Similarly one quarter of the total districts has extremely poor state of
drinking water where more than 50 percent households have no access to clean
potable water. Almost a quarter (23 percent) of the districts have an extremely
low female literacy rate (10 percent or below). FATA with 6.2 percent female
literacy rate is the worst.

Most of
the above mentioned figures reveal that individual food security in Pakistan has
deteriorated from 2003 to 2009. One can try to understand the insurgency and
militancy in Balochistan, FATA, KPK and four remote districts of Southern Punjab from a food security angle. Although it
is difficult to develop conclusive empirical proof, the strong overlap of food
insecurity and militancy provides considerable evidence of a potential nexus.

Coping
with growing food insecurity is a daunting challenge for the Government of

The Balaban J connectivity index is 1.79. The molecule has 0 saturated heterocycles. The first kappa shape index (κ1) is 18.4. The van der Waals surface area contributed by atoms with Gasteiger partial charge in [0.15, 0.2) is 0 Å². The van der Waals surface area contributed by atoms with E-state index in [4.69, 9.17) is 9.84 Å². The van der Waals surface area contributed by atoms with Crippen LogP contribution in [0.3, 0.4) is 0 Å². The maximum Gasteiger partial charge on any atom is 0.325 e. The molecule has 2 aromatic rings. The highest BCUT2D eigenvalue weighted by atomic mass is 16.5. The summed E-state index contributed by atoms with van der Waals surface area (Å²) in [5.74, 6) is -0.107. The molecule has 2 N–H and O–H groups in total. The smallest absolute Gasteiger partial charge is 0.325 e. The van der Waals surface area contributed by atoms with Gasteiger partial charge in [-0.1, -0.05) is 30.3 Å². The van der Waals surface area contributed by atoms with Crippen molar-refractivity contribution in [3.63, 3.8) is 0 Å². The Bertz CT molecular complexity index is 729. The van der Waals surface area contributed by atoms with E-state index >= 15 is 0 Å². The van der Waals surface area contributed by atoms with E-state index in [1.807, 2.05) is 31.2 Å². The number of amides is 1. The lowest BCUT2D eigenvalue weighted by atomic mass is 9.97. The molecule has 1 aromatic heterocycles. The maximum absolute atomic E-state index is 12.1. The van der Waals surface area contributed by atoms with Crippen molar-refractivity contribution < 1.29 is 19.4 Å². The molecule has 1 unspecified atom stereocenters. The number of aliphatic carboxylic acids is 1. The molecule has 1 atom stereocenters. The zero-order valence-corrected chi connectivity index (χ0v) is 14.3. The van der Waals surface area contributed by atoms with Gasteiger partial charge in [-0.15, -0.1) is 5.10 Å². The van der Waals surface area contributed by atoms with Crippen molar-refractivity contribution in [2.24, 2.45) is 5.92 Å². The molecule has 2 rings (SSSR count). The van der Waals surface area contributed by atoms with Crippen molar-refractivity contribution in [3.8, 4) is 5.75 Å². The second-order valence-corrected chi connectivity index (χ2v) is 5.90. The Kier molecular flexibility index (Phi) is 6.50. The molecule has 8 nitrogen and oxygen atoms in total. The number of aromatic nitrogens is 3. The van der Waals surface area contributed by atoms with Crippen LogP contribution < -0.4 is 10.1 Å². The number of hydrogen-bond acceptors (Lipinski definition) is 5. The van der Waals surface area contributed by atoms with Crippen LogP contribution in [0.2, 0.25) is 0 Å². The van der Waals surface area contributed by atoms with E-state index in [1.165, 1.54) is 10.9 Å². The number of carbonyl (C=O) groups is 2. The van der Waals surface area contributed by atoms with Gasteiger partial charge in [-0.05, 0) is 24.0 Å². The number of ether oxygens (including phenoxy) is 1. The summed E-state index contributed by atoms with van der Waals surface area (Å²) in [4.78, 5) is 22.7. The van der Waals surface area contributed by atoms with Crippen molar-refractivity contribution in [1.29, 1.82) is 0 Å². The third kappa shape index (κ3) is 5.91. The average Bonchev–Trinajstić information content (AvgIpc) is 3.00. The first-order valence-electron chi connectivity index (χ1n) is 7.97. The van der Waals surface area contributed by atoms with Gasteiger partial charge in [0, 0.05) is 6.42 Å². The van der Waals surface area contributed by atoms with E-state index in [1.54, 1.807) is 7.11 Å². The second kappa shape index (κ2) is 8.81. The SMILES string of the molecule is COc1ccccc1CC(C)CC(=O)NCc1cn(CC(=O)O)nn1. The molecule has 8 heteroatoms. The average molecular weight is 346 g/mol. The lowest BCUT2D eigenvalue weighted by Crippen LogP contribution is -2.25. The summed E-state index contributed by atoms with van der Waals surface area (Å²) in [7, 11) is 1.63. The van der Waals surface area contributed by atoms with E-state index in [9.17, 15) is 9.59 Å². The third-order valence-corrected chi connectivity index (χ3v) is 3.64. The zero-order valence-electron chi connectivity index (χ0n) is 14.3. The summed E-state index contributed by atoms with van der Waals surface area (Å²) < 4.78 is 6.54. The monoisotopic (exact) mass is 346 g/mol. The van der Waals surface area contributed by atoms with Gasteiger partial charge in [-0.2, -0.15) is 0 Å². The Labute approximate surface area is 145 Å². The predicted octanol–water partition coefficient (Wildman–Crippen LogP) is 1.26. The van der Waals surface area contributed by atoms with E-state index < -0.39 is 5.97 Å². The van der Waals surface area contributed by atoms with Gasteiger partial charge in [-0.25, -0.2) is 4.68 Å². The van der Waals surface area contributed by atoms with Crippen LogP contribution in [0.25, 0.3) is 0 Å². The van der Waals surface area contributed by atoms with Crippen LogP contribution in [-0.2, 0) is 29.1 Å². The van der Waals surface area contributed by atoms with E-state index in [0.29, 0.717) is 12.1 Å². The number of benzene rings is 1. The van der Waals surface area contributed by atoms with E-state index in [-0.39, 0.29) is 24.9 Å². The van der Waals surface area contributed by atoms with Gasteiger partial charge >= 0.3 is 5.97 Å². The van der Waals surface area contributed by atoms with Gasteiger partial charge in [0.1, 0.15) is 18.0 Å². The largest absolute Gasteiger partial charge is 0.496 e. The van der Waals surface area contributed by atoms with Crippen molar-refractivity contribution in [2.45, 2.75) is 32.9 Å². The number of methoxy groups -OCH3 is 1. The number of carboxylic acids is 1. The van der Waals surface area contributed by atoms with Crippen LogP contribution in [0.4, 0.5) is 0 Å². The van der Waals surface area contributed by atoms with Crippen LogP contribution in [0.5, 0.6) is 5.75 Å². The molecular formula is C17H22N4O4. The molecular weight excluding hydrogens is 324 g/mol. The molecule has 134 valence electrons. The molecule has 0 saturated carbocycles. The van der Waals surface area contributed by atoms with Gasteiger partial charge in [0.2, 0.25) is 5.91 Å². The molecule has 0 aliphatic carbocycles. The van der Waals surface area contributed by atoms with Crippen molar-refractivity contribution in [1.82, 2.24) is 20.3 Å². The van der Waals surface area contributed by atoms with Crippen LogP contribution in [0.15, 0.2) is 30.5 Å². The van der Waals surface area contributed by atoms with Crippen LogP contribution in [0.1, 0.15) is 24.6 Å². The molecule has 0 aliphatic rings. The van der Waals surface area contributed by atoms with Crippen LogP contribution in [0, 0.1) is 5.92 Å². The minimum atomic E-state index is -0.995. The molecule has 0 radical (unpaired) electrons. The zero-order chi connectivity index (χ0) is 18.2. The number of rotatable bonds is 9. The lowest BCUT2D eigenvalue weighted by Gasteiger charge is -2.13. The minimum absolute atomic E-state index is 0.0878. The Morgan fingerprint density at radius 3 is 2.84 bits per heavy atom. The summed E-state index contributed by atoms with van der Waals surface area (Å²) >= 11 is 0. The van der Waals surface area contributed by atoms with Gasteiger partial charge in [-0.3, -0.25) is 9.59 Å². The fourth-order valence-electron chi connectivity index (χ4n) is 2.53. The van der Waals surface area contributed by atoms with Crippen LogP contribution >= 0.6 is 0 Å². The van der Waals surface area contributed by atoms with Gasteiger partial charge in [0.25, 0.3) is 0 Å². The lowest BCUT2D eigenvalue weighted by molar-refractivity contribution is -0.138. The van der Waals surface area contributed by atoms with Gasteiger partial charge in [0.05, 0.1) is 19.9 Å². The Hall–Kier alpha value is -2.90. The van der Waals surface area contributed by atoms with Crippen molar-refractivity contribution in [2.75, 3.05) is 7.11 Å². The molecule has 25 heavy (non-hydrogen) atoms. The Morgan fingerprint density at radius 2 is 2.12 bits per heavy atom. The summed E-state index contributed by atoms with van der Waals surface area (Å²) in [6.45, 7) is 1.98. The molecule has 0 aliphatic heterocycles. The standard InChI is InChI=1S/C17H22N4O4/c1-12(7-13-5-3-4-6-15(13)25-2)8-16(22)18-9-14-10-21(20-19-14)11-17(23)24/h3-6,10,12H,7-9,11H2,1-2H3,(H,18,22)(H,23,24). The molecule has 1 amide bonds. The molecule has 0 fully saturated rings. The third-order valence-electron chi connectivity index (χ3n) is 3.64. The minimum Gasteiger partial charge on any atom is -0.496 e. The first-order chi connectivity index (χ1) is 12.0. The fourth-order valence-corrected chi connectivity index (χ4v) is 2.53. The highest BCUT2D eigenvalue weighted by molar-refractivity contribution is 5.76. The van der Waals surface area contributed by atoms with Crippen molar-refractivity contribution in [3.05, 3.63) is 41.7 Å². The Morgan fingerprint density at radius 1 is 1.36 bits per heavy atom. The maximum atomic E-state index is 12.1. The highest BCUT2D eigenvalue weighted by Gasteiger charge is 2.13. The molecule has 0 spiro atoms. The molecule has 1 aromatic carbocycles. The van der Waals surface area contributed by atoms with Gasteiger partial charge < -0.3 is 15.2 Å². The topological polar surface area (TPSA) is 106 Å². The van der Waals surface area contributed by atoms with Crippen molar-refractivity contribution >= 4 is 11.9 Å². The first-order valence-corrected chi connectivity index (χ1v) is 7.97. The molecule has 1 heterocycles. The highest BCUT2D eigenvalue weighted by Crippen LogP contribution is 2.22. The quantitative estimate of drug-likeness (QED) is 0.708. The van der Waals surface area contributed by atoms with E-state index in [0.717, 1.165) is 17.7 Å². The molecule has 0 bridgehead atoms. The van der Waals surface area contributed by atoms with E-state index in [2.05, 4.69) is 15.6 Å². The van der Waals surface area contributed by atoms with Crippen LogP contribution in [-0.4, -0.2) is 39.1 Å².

Pakistan that has to prioritize its limited resources amongst defense related
expenditures (to curb militancy); debt retirement; day to day administration;
and public sector development However, the potential militancy-food insecurity
nexus cannot be ignored in Pakistan and requires a change in paradigm where
food insecurity should not be treated merely as a humanitarian issue, but a
national security issue. This report endorses the recommendations of the
Planning Commission’s Task Force on Food Security that a National Food Security
Strategy must be evolved. We suggest that the primary focus of such a strategy
should be ensuring food security in extremely food insecure districts.
Resources channelized to improve the food security situation at the local level
are critical to improve development and security at province, national and
regional level. It looks like that the country is already paying its price for
having neglected food security.